Please vote for “Sonic Reef” by visiting this National Science Foundation website: Click here to vote!

You have to enter your email address – and only once you receive the confirmation email can you cast your official vote.

Thanks for your support!

Erica Staaterman
PhD Student, Applied Marine Physics & Marine Biology and Fisheries
Follow the Rosenstiel School on Twitter: @UMiamiRSMAS
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Understanding Navigational Cues in the Marine Environment

I spent a hot afternoon in late July with the two Principal Investigators (PIs) on a new National Science Foundation (NSF) Ocean Technology and Interdisciplinary Coordination grant entitled “T-LEOST: realTime Larval Environmental and Ocean Signal Tracking: an integrated system for the study of navigational cues in the marine environment.” Instead of meeting in an office, we met by the pool at University of Miami’s main campus.

The goal was to test several new instruments that are part of this project. A drifting behavioral chamber developed by Dr. Claire Paris, one of the PIs, observes the behavior of fish larvae at sea using a camera and a compass system. The orientation the larvae take while tested inside the chamber reveals whether or not they are guided by certain navigational cues, such as a sun compass, odor, or sound.

With the new grant, we are making modifications to the existing chamber, allowing us to observe the behavior of fish in deeper waters, and in response to acoustic cues measured from reefs here in Florida.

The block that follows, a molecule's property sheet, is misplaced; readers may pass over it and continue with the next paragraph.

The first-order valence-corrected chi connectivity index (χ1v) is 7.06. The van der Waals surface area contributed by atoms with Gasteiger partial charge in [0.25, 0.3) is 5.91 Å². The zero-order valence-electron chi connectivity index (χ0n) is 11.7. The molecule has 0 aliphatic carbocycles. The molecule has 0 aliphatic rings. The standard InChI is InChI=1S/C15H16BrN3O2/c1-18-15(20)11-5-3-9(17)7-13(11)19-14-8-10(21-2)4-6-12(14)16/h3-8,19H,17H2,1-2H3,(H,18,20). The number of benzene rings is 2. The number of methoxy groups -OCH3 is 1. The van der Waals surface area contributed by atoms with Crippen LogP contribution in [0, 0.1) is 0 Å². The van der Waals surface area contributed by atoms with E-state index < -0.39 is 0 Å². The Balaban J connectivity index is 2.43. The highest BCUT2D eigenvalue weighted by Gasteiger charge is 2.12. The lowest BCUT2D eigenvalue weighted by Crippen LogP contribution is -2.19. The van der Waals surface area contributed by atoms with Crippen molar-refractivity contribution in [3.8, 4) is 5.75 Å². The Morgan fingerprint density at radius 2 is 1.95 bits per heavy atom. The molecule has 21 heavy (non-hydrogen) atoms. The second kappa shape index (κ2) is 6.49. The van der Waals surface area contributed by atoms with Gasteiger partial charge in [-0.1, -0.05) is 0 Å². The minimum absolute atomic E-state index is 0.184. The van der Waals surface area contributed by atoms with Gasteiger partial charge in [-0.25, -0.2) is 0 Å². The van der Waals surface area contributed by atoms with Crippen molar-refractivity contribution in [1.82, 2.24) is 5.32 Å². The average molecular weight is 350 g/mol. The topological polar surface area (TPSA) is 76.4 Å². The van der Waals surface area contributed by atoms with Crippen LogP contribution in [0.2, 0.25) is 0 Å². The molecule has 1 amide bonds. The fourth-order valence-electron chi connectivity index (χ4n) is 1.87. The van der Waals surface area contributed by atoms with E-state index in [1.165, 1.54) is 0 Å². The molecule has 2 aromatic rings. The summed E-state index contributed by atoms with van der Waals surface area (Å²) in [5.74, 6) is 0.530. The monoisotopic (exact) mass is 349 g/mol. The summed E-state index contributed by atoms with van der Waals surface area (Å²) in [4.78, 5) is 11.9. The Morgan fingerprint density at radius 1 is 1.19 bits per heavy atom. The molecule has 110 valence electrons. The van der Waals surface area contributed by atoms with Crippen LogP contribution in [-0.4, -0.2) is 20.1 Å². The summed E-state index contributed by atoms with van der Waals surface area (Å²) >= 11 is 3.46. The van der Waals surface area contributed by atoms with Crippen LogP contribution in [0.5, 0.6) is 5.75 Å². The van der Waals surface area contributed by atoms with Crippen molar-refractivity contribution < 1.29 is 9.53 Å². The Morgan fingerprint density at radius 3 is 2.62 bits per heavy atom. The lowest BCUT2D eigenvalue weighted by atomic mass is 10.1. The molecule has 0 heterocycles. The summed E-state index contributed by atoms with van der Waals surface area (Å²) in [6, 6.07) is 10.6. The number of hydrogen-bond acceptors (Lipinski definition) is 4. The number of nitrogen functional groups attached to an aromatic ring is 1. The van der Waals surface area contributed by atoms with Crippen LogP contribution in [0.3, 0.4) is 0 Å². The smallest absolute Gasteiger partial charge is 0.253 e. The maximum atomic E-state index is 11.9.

To put the chamber into deeper waters and to de-couple it from the water surface, a motorized buoyancy device called the Medusa is being developed by Dr. David Mann of Loggerhead Instruments, the other PI on the grant. An essential step in the development process is to determine the natural rising and sinking

We also tested the capabilities of a pair of underwater speakers that will be mounted to the chamber to play back sounds of coral reefs to the fish. Recordings made in Florida with a hydrophone (developed by Loggerhead Instruments) will be played to fish in order to see whether they demonstrate orientation behavior towards these sounds. Reef soundscapes have been proposed as a cue that fish larvae may use during their journey from the pelagic environment to the reefs.

This is truly an interdisciplinary project, involving physics, biology, and engineering. Spending an afternoon with the experts was a great learning experience for me and we learned about the performance of our instruments in a controlled environment. Next step: the ocean!

Erica Staaterman
PhD Student, Applied Marine Physics & Marine Biology and Fisheries
Follow the Rosenstiel School on Twitter: @UMiamiRSMAS
“Like” the Rosenstiel School on Facebook: www.Facebook.com/Rosenstiel School
Circle the Rosenstiel School on Google+ : Rosenstiel School